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There’s More To Measuring An Olympic Course Than Just Measuring It
David Katz is the official course measurer for the race walk at the Rio Olympics.

David Katz is the official course measurer for the race walk at the Rio Olympics.

Allison McCann

We’re on the ground in Rio covering the 2016 Summer Olympics. Check out all our coverage here.

RIO DE JANEIRO — It’s 7 a.m. The sun has barely risen, but for the better part of an hour, David Katz has been riding his bike around the course for the men’s 50-kilometer race walk later this morning. “More, more, more!” he shouts in the direction of a crew of guys arranging cones on the course, unhappy with the gaps around the second turn. Authority radiates from his neon orange vest, which reads: ROAD COURSE MEASURER.

This is not Katz’s first Olympic course measurement rodeo. Or his second or third. He was the official marathon and race walk course measurer for the 2012 London Olympics (there’s only one official measurer, tasked with ensuring that the length of a road course is measured to spec, but usually several others help) and is back again in that role in Rio. He’s been involved with Olympic course measuring as far back as the 1984 Games in Los Angeles. And he’s been organizing and measuring road course races in New York in his spare time for more than 40 years.

He’s a bit of a legend, as far as course measurement nerds go. “He is one of the best in the world,” said Wang Tak Fung of Hong Kong, a 20-year veteran of the course measurement game who came early to the race walk event to watch Katz in action. He seemed very impressed that Katz had lugged his steel measuring tape with him — a necessity only during official measurements (which were done weeks ago) and not for this morning’s slight tweaks and adjustments. The day of the race isn’t for official measuring; it’s for double-checking that the measurement is still accurate even after cones, barricades and water tables have been added to the course.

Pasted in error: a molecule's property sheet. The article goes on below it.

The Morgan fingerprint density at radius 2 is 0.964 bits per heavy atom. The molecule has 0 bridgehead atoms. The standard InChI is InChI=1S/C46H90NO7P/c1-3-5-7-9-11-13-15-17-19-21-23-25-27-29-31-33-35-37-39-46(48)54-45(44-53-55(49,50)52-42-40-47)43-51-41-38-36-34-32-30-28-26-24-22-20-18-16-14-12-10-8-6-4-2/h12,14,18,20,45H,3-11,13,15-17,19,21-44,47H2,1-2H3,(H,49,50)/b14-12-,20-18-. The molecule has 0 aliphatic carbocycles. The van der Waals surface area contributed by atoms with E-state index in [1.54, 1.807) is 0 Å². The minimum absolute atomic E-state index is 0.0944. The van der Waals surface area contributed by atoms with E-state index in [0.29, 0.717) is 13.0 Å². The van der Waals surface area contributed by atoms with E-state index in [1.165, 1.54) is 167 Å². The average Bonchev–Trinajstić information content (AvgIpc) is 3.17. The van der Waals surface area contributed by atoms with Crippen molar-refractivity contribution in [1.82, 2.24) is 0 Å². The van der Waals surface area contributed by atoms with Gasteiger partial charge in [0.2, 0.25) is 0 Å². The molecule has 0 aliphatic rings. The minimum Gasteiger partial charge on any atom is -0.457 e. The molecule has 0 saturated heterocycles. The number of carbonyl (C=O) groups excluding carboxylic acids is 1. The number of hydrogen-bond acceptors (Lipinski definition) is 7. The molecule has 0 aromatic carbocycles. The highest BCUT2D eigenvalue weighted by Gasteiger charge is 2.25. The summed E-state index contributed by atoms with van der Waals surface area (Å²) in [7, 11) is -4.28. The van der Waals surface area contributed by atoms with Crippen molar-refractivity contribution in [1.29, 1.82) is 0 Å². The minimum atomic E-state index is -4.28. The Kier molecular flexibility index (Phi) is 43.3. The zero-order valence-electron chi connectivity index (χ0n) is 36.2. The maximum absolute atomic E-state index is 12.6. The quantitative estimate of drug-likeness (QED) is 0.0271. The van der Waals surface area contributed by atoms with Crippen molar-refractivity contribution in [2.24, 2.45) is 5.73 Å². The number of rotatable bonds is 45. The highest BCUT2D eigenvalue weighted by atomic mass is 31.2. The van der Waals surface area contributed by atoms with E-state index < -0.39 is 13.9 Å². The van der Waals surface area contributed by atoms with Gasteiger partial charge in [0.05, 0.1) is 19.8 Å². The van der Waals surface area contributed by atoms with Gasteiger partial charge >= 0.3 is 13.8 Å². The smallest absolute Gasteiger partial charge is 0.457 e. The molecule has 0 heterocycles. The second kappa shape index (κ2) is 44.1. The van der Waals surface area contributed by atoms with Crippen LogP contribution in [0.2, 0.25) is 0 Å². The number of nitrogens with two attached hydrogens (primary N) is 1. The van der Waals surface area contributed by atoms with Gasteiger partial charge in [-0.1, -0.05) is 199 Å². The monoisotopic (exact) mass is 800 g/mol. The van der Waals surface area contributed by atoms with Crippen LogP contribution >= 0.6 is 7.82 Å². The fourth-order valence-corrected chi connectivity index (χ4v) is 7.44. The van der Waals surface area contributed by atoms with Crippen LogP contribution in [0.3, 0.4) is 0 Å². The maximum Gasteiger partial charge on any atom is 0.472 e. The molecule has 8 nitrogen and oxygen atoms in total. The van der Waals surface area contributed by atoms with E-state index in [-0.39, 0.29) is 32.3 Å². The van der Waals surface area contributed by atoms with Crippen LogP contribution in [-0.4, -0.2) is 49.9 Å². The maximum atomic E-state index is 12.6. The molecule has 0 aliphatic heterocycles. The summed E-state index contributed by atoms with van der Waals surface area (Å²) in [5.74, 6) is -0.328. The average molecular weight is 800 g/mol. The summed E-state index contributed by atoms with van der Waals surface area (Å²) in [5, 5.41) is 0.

“Not too many people do a measurement like that, but I will do it right before the start of the race,” said Katz, a retired science teacher who lives on Long Island in New York. His attention to detail can be heard in every one of his shouts toward race organizers. He wasn’t pleased with the placement of the cones around the second turn of the race walk — they were creating too sharp an angle — so he rolled out his tape measurer (just a regular one) and adjusted them, ensuring that “no athlete has to compete for one extra centimeter.”


Photograph by Allison McCann

If, like me, you thought measuring a race course — marathon, race walk or otherwise — was as simple as driving a car around the circuit, you would be mocked by Katz and company. Turns out that a car’s odometer is fairly imprecise and that the preferred method of course measurement is much more artisanal. It requires only a calculator, 100-meter steel tape, a bicycle fitted with a GPS, and a device called a Jones Counter, which counts the rotations of the bike’s front axle — almost exactly 11,000 “counts” per kilometer.